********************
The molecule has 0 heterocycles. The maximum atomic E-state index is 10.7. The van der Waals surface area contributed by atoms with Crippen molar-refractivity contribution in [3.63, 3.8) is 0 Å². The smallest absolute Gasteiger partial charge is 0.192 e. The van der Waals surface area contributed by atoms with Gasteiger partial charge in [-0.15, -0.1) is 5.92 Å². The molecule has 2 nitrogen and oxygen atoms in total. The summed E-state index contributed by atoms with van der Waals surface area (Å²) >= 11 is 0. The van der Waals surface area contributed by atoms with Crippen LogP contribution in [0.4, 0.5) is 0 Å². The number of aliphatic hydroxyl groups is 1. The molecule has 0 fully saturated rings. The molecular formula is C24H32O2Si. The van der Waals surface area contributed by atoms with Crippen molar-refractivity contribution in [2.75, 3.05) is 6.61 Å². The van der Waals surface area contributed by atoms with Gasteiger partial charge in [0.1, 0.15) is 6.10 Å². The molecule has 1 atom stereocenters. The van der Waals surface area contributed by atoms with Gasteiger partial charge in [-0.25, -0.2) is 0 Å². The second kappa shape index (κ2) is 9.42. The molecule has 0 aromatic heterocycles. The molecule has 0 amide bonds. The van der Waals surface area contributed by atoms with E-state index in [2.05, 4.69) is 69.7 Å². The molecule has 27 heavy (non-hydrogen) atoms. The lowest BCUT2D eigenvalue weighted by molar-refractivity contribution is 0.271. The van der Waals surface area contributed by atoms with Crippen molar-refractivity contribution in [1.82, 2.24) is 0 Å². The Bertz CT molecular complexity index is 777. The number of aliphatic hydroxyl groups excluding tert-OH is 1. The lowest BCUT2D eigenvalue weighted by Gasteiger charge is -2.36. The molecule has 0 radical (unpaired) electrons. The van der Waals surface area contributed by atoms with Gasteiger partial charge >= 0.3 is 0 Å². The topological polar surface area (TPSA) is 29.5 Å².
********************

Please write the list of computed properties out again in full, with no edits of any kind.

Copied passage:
The molecule has 0 heterocycles. The maximum atomic E-state index is 10.7. The van der Waals surface area contributed by atoms with Crippen molar-refractivity contribution in [3.63, 3.8) is 0 Å². The smallest absolute Gasteiger partial charge is 0.192 e. The van der Waals surface area contributed by atoms with Gasteiger partial charge in [-0.15, -0.1) is 5.92 Å². The molecule has 2 nitrogen and oxygen atoms in total. The summed E-state index contributed by atoms with van der Waals surface area (Å²) >= 11 is 0. The van der Waals surface area contributed by atoms with Crippen LogP contribution in [0.4, 0.5) is 0 Å². The number of aliphatic hydroxyl groups is 1. The molecule has 0 fully saturated rings. The molecular formula is C24H32O2Si. The van der Waals surface area contributed by atoms with Crippen molar-refractivity contribution in [2.75, 3.05) is 6.61 Å². The van der Waals surface area contributed by atoms with Gasteiger partial charge in [0.1, 0.15) is 6.10 Å². The molecule has 1 atom stereocenters. The van der Waals surface area contributed by atoms with Gasteiger partial charge in [-0.25, -0.2) is 0 Å². The second kappa shape index (κ2) is 9.42. The molecule has 0 aromatic heterocycles. The molecule has 0 amide bonds. The van der Waals surface area contributed by atoms with E-state index in [2.05, 4.69) is 69.7 Å². The molecule has 27 heavy (non-hydrogen) atoms. The lowest BCUT2D eigenvalue weighted by molar-refractivity contribution is 0.271. The van der Waals surface area contributed by atoms with Crippen molar-refractivity contribution in [1.82, 2.24) is 0 Å². The Bertz CT molecular complexity index is 777. The number of aliphatic hydroxyl groups excluding tert-OH is 1. The lowest BCUT2D eigenvalue weighted by Gasteiger charge is -2.36. The molecule has 0 radical (unpaired) electrons. The van der Waals surface area contributed by atoms with Gasteiger partial charge >= 0.3 is 0 Å². The topological polar surface area (TPSA) is 29.5 Å².